clock menu more-arrow no yes mobile

Filed under:

Looking Forward as the Beavers Bounce Back

Oregon State's bubble was burst in the 35-10 loss to USC, but where do they go from here?

Storm Woods is averaging 5.9 yards/carry this year. If only he could get the ball more.
Storm Woods is averaging 5.9 yards/carry this year. If only he could get the ball more.
Gary A. Vasquez-USA TODAY Sports

It took until week 5 for the Beavers to be tested, and they didn't pass. Oregon State was outcoached and outplayed. The Trojans are the more talented team, but not enough to explain a 25-point loss and 0 points in the 2nd half. Let's look at what went wrong, and what should go right in the future.

Just like last year, Sean Mannion struggled mightily against USC, but it's difficult to put much blame on him. Clearly, 15/32, 132 yards, 2 interceptions and 0 scores isn't pretty. But neither were the receivers, play-calling, or offensive line surrounding him. Two of the more talented receivers on the roster, Victor Bolden and Rahmel Dockery, were both out with injuries, Oregon State never committed to the run game, despite its success, and when USC did bring pressure, it pretty much always got to Mannion, even if it didn't always bring him down. Mannion should, and has, gotten blame for some of his decisions when passing the ball, but often his best chance at a completion was trying to thread a throw through 3 defenders due to how blanketed the receivers and tight ends were all game.

In the end, we know what to expect from Sean Mannion. For the most part, he'll make the right pass and give you a chance to win the game, but, partially due to being a traditional pocket passer, he's rarely able to carry an overmatched team to victory.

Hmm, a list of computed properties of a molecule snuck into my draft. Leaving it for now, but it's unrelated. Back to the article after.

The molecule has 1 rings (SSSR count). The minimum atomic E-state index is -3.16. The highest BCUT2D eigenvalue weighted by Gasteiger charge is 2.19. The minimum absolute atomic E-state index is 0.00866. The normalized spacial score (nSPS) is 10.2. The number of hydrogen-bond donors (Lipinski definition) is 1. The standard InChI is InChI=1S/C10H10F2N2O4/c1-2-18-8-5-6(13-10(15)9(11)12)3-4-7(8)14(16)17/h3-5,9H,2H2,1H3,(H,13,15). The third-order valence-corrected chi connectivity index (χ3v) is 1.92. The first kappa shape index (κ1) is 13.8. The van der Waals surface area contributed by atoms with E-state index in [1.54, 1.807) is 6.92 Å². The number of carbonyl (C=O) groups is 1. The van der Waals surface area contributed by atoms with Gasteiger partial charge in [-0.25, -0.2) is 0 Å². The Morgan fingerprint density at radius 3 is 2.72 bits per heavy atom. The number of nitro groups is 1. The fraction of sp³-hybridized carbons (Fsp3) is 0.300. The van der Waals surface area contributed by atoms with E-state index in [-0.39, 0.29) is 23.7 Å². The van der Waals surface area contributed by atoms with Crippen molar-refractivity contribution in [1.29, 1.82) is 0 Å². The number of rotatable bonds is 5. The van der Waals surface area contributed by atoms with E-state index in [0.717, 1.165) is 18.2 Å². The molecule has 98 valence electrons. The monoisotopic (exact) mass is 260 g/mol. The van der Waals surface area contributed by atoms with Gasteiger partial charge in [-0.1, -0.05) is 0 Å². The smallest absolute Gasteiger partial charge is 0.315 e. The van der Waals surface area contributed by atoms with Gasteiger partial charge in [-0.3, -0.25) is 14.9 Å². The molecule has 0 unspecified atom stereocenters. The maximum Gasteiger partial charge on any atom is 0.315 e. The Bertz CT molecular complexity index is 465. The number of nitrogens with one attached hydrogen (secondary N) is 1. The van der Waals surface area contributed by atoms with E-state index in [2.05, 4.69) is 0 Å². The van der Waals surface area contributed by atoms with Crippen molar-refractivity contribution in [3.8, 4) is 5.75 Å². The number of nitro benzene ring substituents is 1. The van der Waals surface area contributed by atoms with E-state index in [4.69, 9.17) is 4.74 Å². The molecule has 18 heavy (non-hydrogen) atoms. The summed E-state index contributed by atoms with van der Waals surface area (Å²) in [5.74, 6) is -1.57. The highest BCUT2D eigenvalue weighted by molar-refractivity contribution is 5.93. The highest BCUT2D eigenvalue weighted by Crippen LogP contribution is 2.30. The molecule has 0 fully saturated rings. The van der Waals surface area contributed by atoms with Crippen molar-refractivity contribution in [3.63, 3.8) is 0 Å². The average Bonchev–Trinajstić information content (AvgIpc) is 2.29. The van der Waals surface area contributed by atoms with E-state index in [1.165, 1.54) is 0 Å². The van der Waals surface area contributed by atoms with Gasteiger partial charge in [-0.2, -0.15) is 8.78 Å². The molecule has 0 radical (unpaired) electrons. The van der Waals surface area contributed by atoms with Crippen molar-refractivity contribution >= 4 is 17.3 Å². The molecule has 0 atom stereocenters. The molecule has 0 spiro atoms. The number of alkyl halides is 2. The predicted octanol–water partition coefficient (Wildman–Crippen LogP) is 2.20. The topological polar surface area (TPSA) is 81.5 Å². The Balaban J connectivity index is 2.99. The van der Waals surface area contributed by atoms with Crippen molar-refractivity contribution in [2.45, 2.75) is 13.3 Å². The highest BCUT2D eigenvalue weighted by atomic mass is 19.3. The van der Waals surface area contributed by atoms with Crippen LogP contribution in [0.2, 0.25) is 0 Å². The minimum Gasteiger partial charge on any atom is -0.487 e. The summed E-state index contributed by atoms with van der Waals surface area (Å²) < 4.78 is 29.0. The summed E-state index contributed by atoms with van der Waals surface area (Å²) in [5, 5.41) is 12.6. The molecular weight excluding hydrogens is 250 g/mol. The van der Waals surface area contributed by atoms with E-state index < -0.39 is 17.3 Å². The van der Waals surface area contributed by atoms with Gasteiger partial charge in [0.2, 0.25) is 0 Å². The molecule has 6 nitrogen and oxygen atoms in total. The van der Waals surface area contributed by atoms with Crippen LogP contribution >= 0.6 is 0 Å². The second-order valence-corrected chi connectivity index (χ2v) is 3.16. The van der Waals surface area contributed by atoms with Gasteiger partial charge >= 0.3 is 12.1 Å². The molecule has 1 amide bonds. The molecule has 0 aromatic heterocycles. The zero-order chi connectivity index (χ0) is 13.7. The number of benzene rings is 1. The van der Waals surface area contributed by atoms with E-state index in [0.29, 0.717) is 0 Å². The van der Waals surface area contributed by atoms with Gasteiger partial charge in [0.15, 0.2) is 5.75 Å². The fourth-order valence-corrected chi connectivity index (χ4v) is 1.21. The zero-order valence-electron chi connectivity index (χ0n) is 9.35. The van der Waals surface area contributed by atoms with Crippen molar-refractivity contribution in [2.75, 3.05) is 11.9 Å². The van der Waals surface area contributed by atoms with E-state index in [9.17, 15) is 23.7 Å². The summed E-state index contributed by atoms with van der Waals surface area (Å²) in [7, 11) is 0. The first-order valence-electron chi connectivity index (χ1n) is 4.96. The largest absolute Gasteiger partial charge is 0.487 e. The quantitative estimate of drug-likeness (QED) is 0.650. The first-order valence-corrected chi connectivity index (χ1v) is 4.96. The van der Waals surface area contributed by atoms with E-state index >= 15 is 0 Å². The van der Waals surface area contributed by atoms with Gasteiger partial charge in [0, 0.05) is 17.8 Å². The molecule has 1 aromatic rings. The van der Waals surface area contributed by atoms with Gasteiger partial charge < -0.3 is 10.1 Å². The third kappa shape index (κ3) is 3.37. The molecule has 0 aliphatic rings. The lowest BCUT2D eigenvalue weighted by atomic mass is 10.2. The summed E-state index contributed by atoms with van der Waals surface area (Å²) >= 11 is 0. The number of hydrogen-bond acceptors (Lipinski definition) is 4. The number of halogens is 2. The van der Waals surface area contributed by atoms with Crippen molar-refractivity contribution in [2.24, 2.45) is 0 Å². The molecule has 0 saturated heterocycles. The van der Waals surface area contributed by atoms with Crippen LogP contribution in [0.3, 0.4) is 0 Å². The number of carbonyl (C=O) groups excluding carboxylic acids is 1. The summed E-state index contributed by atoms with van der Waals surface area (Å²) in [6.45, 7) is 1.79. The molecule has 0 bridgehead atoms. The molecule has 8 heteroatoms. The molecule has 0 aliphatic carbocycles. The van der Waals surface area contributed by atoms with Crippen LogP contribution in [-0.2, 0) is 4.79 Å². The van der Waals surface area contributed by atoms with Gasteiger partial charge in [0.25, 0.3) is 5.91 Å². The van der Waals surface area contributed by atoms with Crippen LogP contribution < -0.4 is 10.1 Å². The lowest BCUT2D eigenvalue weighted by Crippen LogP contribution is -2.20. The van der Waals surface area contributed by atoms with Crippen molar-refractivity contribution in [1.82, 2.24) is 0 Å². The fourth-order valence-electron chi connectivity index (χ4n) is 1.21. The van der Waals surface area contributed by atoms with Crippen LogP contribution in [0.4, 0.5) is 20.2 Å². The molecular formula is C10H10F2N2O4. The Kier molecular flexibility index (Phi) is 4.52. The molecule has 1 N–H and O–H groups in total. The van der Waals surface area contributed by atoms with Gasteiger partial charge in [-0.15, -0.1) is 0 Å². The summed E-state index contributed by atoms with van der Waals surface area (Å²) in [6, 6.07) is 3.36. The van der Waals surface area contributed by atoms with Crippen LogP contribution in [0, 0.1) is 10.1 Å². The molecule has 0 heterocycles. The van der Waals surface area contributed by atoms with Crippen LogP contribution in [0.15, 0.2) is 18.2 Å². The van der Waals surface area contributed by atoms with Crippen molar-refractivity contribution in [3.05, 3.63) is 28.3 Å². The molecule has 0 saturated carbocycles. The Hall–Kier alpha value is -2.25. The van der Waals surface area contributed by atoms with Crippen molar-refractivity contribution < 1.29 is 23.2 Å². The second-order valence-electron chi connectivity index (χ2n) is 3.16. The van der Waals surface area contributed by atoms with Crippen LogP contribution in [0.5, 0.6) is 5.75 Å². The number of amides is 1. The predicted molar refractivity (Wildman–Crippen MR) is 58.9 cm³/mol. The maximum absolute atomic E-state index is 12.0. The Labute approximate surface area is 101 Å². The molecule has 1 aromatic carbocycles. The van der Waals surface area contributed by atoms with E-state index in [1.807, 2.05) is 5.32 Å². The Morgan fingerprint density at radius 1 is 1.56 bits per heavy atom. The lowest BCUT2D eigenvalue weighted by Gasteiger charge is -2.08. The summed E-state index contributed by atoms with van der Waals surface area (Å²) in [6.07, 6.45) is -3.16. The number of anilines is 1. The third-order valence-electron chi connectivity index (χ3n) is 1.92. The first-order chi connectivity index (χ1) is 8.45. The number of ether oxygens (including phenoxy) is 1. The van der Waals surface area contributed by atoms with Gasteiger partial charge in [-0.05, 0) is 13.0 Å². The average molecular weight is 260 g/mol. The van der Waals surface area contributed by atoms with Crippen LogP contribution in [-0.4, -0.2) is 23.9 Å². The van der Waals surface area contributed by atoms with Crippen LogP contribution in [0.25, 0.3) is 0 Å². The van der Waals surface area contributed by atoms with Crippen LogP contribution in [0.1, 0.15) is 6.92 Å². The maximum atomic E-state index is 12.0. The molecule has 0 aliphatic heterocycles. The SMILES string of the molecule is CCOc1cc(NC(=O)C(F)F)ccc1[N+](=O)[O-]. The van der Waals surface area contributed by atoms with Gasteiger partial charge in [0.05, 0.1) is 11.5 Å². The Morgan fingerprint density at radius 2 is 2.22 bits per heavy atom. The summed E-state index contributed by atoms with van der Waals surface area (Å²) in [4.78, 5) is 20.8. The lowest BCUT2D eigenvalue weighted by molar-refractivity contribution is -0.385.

More concerning than Sean Mannion's play is Mike Riley's play-calling. On the first drive, Oregon State had runs from Terron Ward and Storm Woods of 8, 15, and 12 yards that helped them get to midfield. From there, the Beavers went pass on first down, fly sweep on 2nd, and pass on 3rd to stall the drive. Same story on their final drive before halftime. Move 25 yards, mostly on the ground, to midfield, then call 5 consecutive passes, culminating in an interception in the end zone. The game ended with Ward and Woods averaging 5.6 yards/carry, yet the Beavers had 35 passing attempts to 21 rushing attempts. The excuse of "having to pass when you're losing" doesn't hold weight in this case, either, as the Beavers were down 11 points for most of the 2nd half and were just as unbalanced then.

In recent years, Mike Riley has become less and less committed to running the ball, despite what he says in pre-season and mid-week press conferences. Last year, it was somewhat defensible. This year, it's an egregious misuse of personnel, and it's hard to believe he's ever going to change his ways.

Contrary to what the Trojans' 35 points seems to say, the Beavers' defense played very well against the Trojans, and proved that they really can compete with the top-tier offenses in the conference. 7 of those points came off a Sean Mannion pick-six, and 14 more came in the 4th quarter after the defense had been on the field for a terribly long time due to offensive incompetence. USC picked up just 42 yards in the first quarter, and the Hail Mary touchdown at the end of the first half was obviously a bit fluky and arguably avoidable had Mike Riley called a timeout. The Beavers' second half time of possession was a whopping 9:25, meaning the defense was on the field for more than two-thirds of the 2nd half, and only broke down late in that stretch.

The defense is legit, and should continue to impress as the season wears on. They'll be slowed, but not stopped, by a couple injuries to the defensive line sustained against the Trojans, and should continue to hold teams down, probably excluding the Ducks.

From here, it will really be interesting to see if the Beavers can break 6 wins. The conference matchups in 2014 have been bizarre to say the least, and we can already see the start of the the infamous Pac-12 circle of death. The Beavers should beat Colorado and Utah, but I don't put a loss to the latter isn't exactly out of the question. Still left on the schedule is the state of Washington, northern California, ASU, and the Civil War. It's tough to have confidence penciling any of those in as wins, as a combination of bad Oregon State play and good opponent play could lead to a Beavers loss in every one of those.

This Oregon State team will go as far as the offense takes them. Unfortunately, Mike Riley seems to think that substituting "offense" with "Sean Mannion" in that sentence is a recipe for success. If he doesn't change that, the offense won't take them very far.